Lee Goldman to Step Down After 2019-20 Academic Year

Lee Goldman, MD, MPH. Photo: Jörg Meyer. (Image may be shared under CC BY-SA 4.0)

Lee Goldman, MD, MPH, Dean of the Faculties of Health Science and Medicine and Chief Executive of Columbia University Irving Medical Center, announced that he will step down on June 30, 2020.  

In a letter to the CUIMC community he reflected on a range of accomplishments that have strengthened the medical center—including strong growth in NIH-funded research, an historic expansion of our clinical enterprise, the elimination of need-based loans for medical students, and a campus transformed by new buildings and public space.

To CUIMC faculty, students, staff, and neighbors:

As my 13th year at Columbia nears a close, I have informed President Lee Bollinger of my wish to step down from my administrative roles at the completion of my 14th year on June 30, 2020. My decision is driven by both personal and professional reasons. By a year from now, I will be 72 and have spent nearly 20% of my life as dean here. As deeply satisfying as that experience has been for me, it will be time for me to come full circle and re-focus on the intellectual priorities that first led me to a career in academic medicine. I make this move with confidence that the Vagelos College of Physicians and Surgeons (VP&S) and the Columbia University Irving Medical Center (CUIMC)—both of which were newly named based on truly transformative philanthropy during the past two years—are thriving and ready for their next acts.

The extraordinary generosity of Roy and Diana Vagelos has allowed us to become the first of our peer medical schools to eliminate need-based loans, meet students’ calculated financial needs entirely with scholarships, and thereby make it easier for them to pursue careers of their choice, unencumbered by medical school debt. Our medical and graduate students now learn and relax in the new, award-winning Vagelos Education Center.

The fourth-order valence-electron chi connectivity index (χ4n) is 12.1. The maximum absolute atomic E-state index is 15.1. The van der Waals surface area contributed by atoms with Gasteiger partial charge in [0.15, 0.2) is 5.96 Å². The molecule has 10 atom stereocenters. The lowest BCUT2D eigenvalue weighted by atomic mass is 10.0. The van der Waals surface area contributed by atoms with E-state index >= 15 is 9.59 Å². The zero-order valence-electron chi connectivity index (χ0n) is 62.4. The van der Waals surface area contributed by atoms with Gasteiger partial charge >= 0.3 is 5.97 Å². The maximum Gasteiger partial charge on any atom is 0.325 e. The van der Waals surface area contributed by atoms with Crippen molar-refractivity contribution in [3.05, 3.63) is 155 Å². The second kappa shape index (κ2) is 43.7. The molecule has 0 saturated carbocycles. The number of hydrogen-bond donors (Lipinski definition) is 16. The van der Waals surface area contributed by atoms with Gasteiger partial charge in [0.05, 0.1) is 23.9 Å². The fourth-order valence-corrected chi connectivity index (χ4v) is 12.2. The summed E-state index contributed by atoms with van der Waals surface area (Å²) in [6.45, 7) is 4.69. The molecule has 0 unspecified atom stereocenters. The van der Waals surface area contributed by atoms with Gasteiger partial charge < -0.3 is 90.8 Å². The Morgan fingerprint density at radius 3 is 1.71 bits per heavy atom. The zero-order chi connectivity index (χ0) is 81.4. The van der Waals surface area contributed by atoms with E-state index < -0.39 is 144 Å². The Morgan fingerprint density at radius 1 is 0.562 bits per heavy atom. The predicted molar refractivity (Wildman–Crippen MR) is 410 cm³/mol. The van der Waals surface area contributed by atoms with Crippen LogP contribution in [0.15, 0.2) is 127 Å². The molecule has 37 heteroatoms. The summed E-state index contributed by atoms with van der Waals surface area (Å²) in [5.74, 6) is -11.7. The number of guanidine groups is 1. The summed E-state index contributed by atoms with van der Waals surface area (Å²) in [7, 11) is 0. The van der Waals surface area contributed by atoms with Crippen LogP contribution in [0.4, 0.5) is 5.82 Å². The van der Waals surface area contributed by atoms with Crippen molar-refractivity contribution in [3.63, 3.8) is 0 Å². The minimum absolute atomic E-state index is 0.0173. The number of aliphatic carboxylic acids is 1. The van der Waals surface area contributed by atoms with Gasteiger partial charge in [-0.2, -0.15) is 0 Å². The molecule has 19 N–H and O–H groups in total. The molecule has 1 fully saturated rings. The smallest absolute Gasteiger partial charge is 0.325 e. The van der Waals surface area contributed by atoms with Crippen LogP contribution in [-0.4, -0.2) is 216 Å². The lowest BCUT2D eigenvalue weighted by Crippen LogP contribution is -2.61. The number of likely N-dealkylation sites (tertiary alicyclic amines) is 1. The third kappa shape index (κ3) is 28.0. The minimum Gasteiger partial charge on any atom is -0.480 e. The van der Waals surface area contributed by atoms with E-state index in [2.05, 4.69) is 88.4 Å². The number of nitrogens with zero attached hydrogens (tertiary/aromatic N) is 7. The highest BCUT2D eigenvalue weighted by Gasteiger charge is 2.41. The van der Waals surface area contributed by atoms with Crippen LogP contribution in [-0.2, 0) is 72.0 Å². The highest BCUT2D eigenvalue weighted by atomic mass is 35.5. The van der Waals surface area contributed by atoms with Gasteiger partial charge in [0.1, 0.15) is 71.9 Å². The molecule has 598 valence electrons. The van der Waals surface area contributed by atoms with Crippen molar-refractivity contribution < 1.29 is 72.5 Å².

An historic bequest from Herbert and Florence Irving to both Columbia and NewYork-Presbyterian (NYP) is enabling us to make major investments in cancer research and clinical care, including a future new clinical building for the Herbert Irving Comprehensive Cancer Center.

Equally important, we have grown in the various dimensions that are essential for a great medical school and health sciences campus:

From 2009 through 2018, VP&S has been the only leading medical school whose change in research funding has outpaced the NIH budget every year. Our absolute growth, which was second nationally among all medical schools over that time horizon, is currently first in the nation based on updated 2019 awards. Just this past year, our $57 million increase in NIH research grants was the single largest one-year increase for any medical school ever. Exciting new programs—such as in immunology, stem cell biology, genomics, structural biology, and computational biology—have complemented our many historic strengths. The caliber of our research is perhaps best exemplified by the awarding of the Nobel Prize in Chemistry to Joachim Frank, whom we successfully recruited here a decade ago. With the relocation of more than 30 of our neuroscience faculty to the Zuckerman Mind Brain Behavior Institute at Manhattanville, we are expanding our neuroscience programs there and growing rapidly at 168th Street, including the upcoming move of the Aaron Diamond AIDS Research Center to Columbia.

Our clinical programs have grown considerably, averaging about 7% per year compounded, and our partnership with NewYork-Presbyterian is arguably as strong as anytime in our 90-year history together. Our clinical expansion includes outstanding space at 51st Street and major new programs in Westchester County, in addition to growth at our Washington Heights campus. The Faculty Practice Organization, which was barely in its infancy in 2006, has grown to be a well-coordinated hub for clinical care and quality.

In addition to new chairs for most pre-existing departments, we have created new departments of Neuroscience, Systems Biology, Medical Humanities and Ethics, and Emergency Medicine, as well as an Institute for Genomic Medicine. 

Our medical students experience an innovative curriculum, which served as a model for a number of other schools, with an accelerated pre-clerkship curriculum, an emphasis on small group learning, state-of-the-art simulation, and a required scholarly project.